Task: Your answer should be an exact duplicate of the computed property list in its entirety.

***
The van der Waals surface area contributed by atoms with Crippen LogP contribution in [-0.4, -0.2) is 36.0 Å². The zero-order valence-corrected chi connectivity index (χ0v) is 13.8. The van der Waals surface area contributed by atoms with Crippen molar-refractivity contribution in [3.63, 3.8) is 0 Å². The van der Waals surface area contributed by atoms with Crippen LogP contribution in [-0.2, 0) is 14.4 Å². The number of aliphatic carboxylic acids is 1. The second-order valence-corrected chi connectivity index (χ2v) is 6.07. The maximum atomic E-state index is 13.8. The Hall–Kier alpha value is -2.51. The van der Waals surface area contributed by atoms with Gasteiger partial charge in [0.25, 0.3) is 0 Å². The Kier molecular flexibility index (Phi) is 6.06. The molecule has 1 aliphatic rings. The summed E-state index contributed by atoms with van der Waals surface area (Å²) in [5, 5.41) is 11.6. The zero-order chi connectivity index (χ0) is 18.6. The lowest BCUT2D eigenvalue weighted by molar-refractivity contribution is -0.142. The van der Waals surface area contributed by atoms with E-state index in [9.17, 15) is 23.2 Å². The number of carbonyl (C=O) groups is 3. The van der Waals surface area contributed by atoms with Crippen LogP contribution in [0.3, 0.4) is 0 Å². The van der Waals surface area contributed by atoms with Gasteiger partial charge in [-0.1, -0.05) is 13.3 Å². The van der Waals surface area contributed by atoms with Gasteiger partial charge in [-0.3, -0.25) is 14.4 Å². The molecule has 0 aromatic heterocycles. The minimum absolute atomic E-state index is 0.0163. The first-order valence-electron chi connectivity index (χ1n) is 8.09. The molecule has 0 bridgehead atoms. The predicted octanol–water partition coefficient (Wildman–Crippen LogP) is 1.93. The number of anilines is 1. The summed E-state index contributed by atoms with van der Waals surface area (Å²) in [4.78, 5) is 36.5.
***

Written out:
The van der Waals surface area contributed by atoms with Crippen LogP contribution in [-0.4, -0.2) is 36.0 Å². The zero-order valence-corrected chi connectivity index (χ0v) is 13.8. The van der Waals surface area contributed by atoms with Crippen molar-refractivity contribution in [3.63, 3.8) is 0 Å². The van der Waals surface area contributed by atoms with Crippen LogP contribution in [-0.2, 0) is 14.4 Å². The number of aliphatic carboxylic acids is 1. The second-order valence-corrected chi connectivity index (χ2v) is 6.07. The maximum atomic E-state index is 13.8. The Hall–Kier alpha value is -2.51. The van der Waals surface area contributed by atoms with Gasteiger partial charge in [0.25, 0.3) is 0 Å². The Kier molecular flexibility index (Phi) is 6.06. The molecule has 1 aliphatic rings. The summed E-state index contributed by atoms with van der Waals surface area (Å²) in [5, 5.41) is 11.6. The zero-order chi connectivity index (χ0) is 18.6. The lowest BCUT2D eigenvalue weighted by molar-refractivity contribution is -0.142. The van der Waals surface area contributed by atoms with E-state index in [9.17, 15) is 23.2 Å². The number of carbonyl (C=O) groups is 3. The van der Waals surface area contributed by atoms with Crippen LogP contribution in [0.3, 0.4) is 0 Å². The van der Waals surface area contributed by atoms with Gasteiger partial charge in [-0.1, -0.05) is 13.3 Å². The van der Waals surface area contributed by atoms with Gasteiger partial charge in [-0.3, -0.25) is 14.4 Å². The molecule has 0 aromatic heterocycles. The minimum absolute atomic E-state index is 0.0163. The first-order valence-electron chi connectivity index (χ1n) is 8.09. The molecule has 0 bridgehead atoms. The predicted octanol–water partition coefficient (Wildman–Crippen LogP) is 1.93. The number of anilines is 1. The summed E-state index contributed by atoms with van der Waals surface area (Å²) in [4.78, 5) is 36.5.